Sunday, August 12, 2007

The Innovators

Anthropology is the science which tells us that people are the same the whole world over - except when they are different. ~ Nancy Banks Smith

The anthropologists certainly have been busy of late. For beginners, Kenyan scientists recently unveiled some Homo Erectus skulls. What made them noteworthy is that they were the first female Erectus examples ever found. The other thing that made them interesting is how small they were. The implication is that Erectus may have been more ape-like than previously thought. The female skulls were also found in a lower (older) layer than a Homo Habilis jawbone, which would seem to indicated that rather than Erectus having been a descendant of Habilis, Erectus and Habilis coexisted, probably descended from a common ancestor.

A new DNA study gives strength to the long-standing theory that modern humans came out of Africa as a new species and is not related to Neanderthals or "hobbits". The skulls mentioned above do nothing to change that idea. The DNA analysis shows that differences between human populations can mostly be defined by distance from Africa.

So, "out of Africa" is confirmed, but Erectus falls in terms of modernity. The latter is interesting in that Erectus was considered to be an innovator in the realm of tools. Now, being more primitive doesn't lessen that possibility, but it may help to explain why Erectus made that one innovation then seemingly never made another.

The idea of innovation brings to a new theory of Neanderthal intelligence. An archaeologist in England has decided that the archetypal caveman was a better innovator and more adaptive than previously thought. The article, perhaps unfairly to the scientist, doesn't really explain how he builds his case about more innovation. The data I've read seems to indicate that, yes, Neanderthal did come up with some new ways of doing things, but, after 300,000 years, he was still using the same methods. Like Erectus, Neandethal came up with some good ideas early on, but he never came up with any more.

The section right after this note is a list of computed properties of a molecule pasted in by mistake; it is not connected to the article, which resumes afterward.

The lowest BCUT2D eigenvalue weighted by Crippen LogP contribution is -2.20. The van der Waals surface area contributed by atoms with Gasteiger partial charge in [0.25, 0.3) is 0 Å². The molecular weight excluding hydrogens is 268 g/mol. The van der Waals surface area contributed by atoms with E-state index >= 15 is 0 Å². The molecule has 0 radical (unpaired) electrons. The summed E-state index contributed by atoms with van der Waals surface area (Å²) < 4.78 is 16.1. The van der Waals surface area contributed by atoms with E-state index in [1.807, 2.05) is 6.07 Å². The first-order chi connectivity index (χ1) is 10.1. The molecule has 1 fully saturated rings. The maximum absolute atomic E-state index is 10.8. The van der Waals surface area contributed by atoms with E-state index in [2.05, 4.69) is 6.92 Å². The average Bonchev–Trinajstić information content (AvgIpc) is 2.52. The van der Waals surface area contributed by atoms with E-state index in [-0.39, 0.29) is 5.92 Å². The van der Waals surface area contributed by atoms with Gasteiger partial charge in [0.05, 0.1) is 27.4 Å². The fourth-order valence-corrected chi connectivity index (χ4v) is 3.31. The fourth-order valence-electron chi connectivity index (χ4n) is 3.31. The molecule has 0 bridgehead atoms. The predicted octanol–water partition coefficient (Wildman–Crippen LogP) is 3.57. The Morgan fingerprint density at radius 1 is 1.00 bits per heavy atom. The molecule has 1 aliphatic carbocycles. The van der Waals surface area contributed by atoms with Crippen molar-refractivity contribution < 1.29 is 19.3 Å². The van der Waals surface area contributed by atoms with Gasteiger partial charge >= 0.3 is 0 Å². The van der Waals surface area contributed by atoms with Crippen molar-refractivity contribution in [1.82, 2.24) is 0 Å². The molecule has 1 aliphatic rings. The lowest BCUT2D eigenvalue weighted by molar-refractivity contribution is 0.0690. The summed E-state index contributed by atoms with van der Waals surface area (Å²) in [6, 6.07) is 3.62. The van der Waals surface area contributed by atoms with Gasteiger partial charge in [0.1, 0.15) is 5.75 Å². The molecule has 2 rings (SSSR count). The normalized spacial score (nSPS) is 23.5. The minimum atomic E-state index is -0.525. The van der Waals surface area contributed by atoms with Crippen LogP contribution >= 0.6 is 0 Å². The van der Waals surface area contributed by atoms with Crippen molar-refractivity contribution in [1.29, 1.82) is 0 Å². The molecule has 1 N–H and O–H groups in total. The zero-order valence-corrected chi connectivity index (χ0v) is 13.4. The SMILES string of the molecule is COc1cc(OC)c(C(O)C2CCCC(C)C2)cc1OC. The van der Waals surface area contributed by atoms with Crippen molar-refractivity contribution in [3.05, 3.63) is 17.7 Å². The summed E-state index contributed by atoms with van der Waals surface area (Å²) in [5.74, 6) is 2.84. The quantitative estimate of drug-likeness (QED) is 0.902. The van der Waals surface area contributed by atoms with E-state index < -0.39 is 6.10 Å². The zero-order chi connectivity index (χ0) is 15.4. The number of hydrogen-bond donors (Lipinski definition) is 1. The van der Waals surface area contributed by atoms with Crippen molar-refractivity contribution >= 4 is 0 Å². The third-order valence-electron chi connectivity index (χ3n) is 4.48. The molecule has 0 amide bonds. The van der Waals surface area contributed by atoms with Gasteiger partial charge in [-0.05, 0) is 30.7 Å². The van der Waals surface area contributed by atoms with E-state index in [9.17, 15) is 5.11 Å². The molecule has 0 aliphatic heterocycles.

As to Neanderthal's adaptability, it is certainly correct that he was able to deal with the colder climates better than his neighbor Heidelbergensus, but it is debatable as to whether new climatic changes 40,000 years ago didn't contribute to his decline.

Neanderthal certainly wasn't anywhere near as innovative as early Homo Sapiens. As Sapiens came out of Africa in that last wave, he demonstrated a near passion for invention. New spear points, improved hunting techniques, farming all came from Homo Sapiens drive to change the world around him. And don't forget art. It was Sapiens who started wearing decorative shells which they painted and modified.

In fact, there is one scientist, Nicholas Conrad, who thinks he knows exactly where and when the explosion of art occurred. It was 40,000 years ago in Swabia. Swabia is located between France, Switzerland, and Bavaria, and Conrad has found carvings, decorative things, and even a flute, none of which, he claims have been found in layers as early as these finds.

Conrad's theory (reported in the September/October issue of Archaeology Magazine, the article is not online at this writing) is controversial in that it tries to pinpoint a single locale as the spot where art suddenly bloomed in modern mankind. There are concerns that the layers in which the artifacts are found are not so clearly delineated. Some point to the fact that carnivores like to use the same caves humans use. A bear, digging a bedding area, would throughly confuse the layers in which artifacts and bones would be found. Conrad claims that such mixing is not an issue in his finds.

All this business of innovation boils down to this: Until Homo Sapiens came along, innovation was a very occasional thing. It is not that Erectus, Neanderthal, and all the others didn't come with new inventions and discoveries. It's that they didn't come with many, and the ones they did create or find happened early in their career on the planet. Sapiens, on the other hand, has been constantly inventing and innovating virtually since he appeared.

It's not that Erectus and Neanderthal were stupid; they had to be more mentally advanced than their predecessors. It's just that they got to a certain point early on and stalled there. Eventually, conditions changed or competition came along, and the old-timers had shot their bolt.

Now before we get all smug about our cleverness, stop and think about some timeframes. Erectus was around for a million years; Neanderthal made over 250,000 years. We've only been on top of the pyramid for 40,000 years. There's no telling how long we'll last, assuming we just don't blow ourselves up and turn the planet back over to the insects. If we do last, our species may someday be looking at a new group that makes our innovativeness look like cream cheese.

Gives one pause for thought.

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